SB 731 (Author: Bradford, co-author: Wiener): Would end qualified immunity — a controversial policy that protects police from liability for misconduct. It would have made it possible to take away police badges from police officers with misconduct charges (like using excessive force), or who were convicted of a number of crimes. This bill was killed in the Assembly, but will hopefully be brought back next year.
AB 66 (Author: Assemblymember Gonzalez, co-author: Wiener): Would limit the use of rubber bullets, tear gas and other “non-lethal” weapons. Police have used rubber bullets to hurt protestors and journalists. This has to stop. Though rubber bullets are considered a “less violent” dispersal method, they are very violent, and they hurt, blind and even kill people. Unfortunately, this bill did not make it through the legislature, but will hopefully be brought back next year.
Scott took office as a Senator shortly after Donald Trump was elected President. This Administration has created an atmosphere of intense fear among immigrant communities, with many immigrants afraid to go to work, to report crimes to the police, to go to court, to bring their kids to school, and so forth. The atrocities committed by this Administration at the border — particularly the separation of children from their parents and the inhumane detention conditions for both adults and children — violate basic standards of human decency. We have taken seriously our moral obligation to push back against this Administration’s immigration policies, to make clear that we won’t be part of Trump’s deportation machine, and to embrace and lift up our immigrant neighbors. In that spirit, we have passed, and Scott has authored or supported, strong pro-immigrant laws for California.
SB 785 (Author: Wiener): Protecting immigrants testifying in court. SB 785 prohibits attorneys from questioning witnesses on the stand about their immigration status unless an attorney first demonstrates to the judge that the question is specifically relevant to the case. We’ve seen various instances in which attorneys have intimidated witnesses by asking them irrelevant questions about their immigration status, particularly since we know that ICE (Immigration and Customs Enforcement) is in courthouses. Immigrants, as a result, are often scared to go to court, which makes us all less safe. SB 785 ends this problem.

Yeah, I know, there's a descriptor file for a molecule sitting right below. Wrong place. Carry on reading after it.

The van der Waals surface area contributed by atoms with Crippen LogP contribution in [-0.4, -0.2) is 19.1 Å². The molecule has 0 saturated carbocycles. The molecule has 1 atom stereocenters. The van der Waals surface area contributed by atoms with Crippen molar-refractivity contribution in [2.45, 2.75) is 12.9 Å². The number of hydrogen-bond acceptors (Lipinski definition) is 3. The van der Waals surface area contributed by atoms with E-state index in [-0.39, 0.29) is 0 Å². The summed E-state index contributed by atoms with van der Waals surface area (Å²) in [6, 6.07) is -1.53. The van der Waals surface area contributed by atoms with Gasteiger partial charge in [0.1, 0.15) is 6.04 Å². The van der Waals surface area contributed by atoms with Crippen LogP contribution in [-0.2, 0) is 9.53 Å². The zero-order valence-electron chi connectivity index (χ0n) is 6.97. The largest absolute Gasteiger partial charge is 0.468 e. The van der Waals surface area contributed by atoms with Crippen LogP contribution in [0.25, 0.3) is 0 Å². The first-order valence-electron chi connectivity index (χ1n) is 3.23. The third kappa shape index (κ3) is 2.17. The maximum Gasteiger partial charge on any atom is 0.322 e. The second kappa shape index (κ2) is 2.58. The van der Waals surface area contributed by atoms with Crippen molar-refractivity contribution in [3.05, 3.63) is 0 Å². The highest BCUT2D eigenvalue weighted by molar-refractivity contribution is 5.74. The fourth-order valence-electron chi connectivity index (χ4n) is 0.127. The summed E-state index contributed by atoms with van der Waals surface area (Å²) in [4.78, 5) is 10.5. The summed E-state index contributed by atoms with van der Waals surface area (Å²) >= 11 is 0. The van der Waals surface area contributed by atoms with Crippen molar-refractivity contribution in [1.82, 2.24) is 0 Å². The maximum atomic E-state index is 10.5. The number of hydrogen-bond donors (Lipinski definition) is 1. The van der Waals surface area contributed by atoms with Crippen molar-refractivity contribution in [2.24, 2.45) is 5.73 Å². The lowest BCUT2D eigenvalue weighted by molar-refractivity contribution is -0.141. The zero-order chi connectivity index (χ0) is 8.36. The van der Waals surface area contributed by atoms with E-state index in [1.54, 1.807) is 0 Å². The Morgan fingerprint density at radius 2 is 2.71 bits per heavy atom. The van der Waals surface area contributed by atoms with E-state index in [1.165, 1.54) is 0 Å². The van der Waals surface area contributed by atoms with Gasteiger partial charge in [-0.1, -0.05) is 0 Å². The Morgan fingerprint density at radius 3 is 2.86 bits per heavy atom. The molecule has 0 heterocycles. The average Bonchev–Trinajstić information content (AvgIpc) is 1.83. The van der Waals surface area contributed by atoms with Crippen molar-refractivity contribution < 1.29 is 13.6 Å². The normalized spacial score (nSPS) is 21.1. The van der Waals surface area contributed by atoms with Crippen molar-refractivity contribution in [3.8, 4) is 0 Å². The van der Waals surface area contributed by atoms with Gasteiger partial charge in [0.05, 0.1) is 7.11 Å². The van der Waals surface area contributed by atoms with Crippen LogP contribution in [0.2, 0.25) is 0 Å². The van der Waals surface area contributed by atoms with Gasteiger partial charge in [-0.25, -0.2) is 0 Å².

SB 54 (Author: de Leon; co-author: Wiener): Sanctuary state legislation. Scott co-authored this important legislation to prohibit California public officials, including law enforcement, from cooperating with ICE to deport immigrants absent extreme circumstances.
AB 291 (Author: Chiu; co-author: Wiener): Protecting immigrant tenants. AB 291 prohibits landlords from retaliating against immigrant tenants by reporting them to ICE. Scott co-authored the legislation.
AB 450 (Author: Chiu; co-author: Wiener) Protecting immigrants in the workplace. AB 450 restricts employers from cooperating with ICE in workplace deportation raids.
SB 6 (Author: Hueso; co-author: Wiener; adopted as part of the budget): Allocates funds for deportation defense counsel.
- LGBTQ Civil Rights
As a gay man, Scott has devoted the past 30 years of his life to fight for LGBTQ civil rights, going back to 1990, when he volunteered on an HIV crisis line in North Carolina during a time period when there were no effective treatments for HIV and when the community was in deep crisis. During his 23 years working for the community in San Francisco, he’s worked hard for our LGBTQ community, including as a core member of the team that built the San Francisco LGBT community Center, as the co-founder of an organization to protect the LGBTQ community’s safety, and as a long-time HIV advocate. He’s continued that work in the Senate as the Chair of the California Legislative LGBTQ Caucus and as the author of aggressive and groundbreaking legislation to support LGBTQ people in California. (In addition to the legislation below, several pieces of legislation in the criminal justice reform section — SB 233, SB 384, SB 1045, and SB 239 — deeply impact the LGBTQ community.) He was also the first elected official in the country to talk publicly about his use of PrEP, a once-daily pill that almost entirely eliminates the risk of contracting HIV.
SB 932 (Author: Wiener): Requires state to collect data on sexual orientation and gender identity for COVID-19 and all reportable communicable diseases, to ensure the LGBTQ community isn’t left out of our healthcare system. This was signed into law in 2020.